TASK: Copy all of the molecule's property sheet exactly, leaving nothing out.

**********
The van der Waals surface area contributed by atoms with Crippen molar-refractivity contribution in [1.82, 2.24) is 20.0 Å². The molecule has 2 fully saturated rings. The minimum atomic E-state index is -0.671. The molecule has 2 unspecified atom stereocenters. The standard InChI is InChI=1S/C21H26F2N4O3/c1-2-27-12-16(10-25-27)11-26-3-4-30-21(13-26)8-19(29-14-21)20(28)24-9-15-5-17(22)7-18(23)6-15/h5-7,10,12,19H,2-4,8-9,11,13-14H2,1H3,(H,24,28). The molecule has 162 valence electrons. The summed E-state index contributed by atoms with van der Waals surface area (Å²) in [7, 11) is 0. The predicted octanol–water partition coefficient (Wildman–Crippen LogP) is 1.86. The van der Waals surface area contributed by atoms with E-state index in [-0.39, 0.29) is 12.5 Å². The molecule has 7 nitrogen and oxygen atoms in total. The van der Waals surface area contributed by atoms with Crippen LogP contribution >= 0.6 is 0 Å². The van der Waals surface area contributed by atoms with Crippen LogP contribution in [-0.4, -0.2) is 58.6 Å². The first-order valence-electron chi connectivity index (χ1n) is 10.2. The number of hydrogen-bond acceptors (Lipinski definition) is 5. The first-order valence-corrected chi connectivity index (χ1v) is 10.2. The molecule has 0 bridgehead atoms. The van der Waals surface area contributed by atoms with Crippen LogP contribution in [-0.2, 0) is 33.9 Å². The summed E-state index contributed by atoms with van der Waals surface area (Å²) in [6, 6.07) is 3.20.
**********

The van der Waals surface area contributed by atoms with Crippen molar-refractivity contribution in [1.82, 2.24) is 20.0 Å². The molecule has 2 fully saturated rings. The minimum atomic E-state index is -0.671. The molecule has 2 unspecified atom stereocenters. The standard InChI is InChI=1S/C21H26F2N4O3/c1-2-27-12-16(10-25-27)11-26-3-4-30-21(13-26)8-19(29-14-21)20(28)24-9-15-5-17(22)7-18(23)6-15/h5-7,10,12,19H,2-4,8-9,11,13-14H2,1H3,(H,24,28). The molecule has 162 valence electrons. The summed E-state index contributed by atoms with van der Waals surface area (Å²) in [7, 11) is 0. The predicted octanol–water partition coefficient (Wildman–Crippen LogP) is 1.86. The van der Waals surface area contributed by atoms with E-state index in [-0.39, 0.29) is 12.5 Å². The molecule has 7 nitrogen and oxygen atoms in total. The van der Waals surface area contributed by atoms with Crippen LogP contribution >= 0.6 is 0 Å². The van der Waals surface area contributed by atoms with Crippen LogP contribution in [-0.4, -0.2) is 58.6 Å². The first-order valence-electron chi connectivity index (χ1n) is 10.2. The number of hydrogen-bond acceptors (Lipinski definition) is 5. The first-order valence-corrected chi connectivity index (χ1v) is 10.2. The molecule has 0 bridgehead atoms. The van der Waals surface area contributed by atoms with Crippen LogP contribution in [-0.2, 0) is 33.9 Å². The summed E-state index contributed by atoms with van der Waals surface area (Å²) in [6, 6.07) is 3.20.